elastictime – the mission

On the morning of July 7th, 2005, I was jet lagged in Minneapolis, watching CNN at 2:50 in the morning, when reports started coming in of a general failure on the London tube due to possible multiple electrical explosions.  When, an hour later they reported the bus explosion in Tavistock Square, I knew that this must be a coordinated terrorist act, so I logged in and looked at my buddy lists. By this time, CNN’s camera was trained on the entrance to Aldgate station, near the site of one of the underground explosions, and just around the corner from the offices of my friends at IT Energy. 

Checking my AIM buddy list, I could tell at a glance that my London elastictime colleagues were ok – all online and active in AIM. But I didn’t have the screen names of the guys at IT Energy.  It was then that I realized that presence (the visual cues indicating whether one is online, busy, idle or offline) allowed me in under a few seconds to assure myself that my elastictime London colleagues were ok and that was only because I had their AOL screen names.  No reliance on phone networks or a corporate IM system. Time bought. Without the same details for IT Energy, who happen to use MSN, it would take a call or email to find out their status – time lost.  So what if a grand buddy list comprising all my “ecosystem” could be created – without me personally asking for screen names?  What if it fetched those automatically, and federated (or rolled into one) presence indicators. This led me to explore other digital breadcrumbs, things we leave behind to help others help us – or to help others get some answers quickly.  What else is out there that might answer a few basic questions:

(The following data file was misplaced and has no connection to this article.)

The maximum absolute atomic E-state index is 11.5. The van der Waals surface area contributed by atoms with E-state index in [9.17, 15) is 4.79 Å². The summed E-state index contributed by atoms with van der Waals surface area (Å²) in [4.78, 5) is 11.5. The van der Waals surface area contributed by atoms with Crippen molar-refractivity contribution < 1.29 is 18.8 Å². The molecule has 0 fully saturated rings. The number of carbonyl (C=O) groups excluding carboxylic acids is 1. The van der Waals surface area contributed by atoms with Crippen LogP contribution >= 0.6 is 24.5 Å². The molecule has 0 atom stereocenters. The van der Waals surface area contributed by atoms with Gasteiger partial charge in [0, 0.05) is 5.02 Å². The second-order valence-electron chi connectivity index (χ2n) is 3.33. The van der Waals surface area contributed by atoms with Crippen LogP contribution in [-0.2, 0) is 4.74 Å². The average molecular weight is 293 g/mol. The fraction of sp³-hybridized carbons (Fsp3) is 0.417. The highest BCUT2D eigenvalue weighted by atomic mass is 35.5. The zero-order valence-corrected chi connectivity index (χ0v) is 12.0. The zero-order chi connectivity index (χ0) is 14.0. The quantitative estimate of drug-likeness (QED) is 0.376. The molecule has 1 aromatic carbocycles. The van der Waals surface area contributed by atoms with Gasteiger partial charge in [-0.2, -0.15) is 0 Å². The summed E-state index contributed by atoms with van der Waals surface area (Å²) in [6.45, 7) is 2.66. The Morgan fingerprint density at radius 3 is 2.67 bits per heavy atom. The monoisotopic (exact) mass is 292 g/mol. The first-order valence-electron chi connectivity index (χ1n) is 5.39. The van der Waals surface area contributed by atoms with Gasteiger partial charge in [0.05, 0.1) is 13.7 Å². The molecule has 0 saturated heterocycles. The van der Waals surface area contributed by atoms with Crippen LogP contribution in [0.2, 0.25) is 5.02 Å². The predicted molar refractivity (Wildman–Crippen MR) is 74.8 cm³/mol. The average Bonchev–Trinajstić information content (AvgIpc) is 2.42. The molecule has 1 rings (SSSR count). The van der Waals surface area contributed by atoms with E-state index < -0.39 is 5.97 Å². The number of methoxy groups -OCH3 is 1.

• Who is affected?
  • Where are people?
  • How can they be contacted quickly?

We considered location and diaries as well as presence.  To call it a mashup is far too simplistic.  We have to work out how to portray that better – in a way that is useful when adrenalin levels are high.

So the mission is simply this – to help organizations buy time in crises – and in some cases that might mean elastictime will help save lives.

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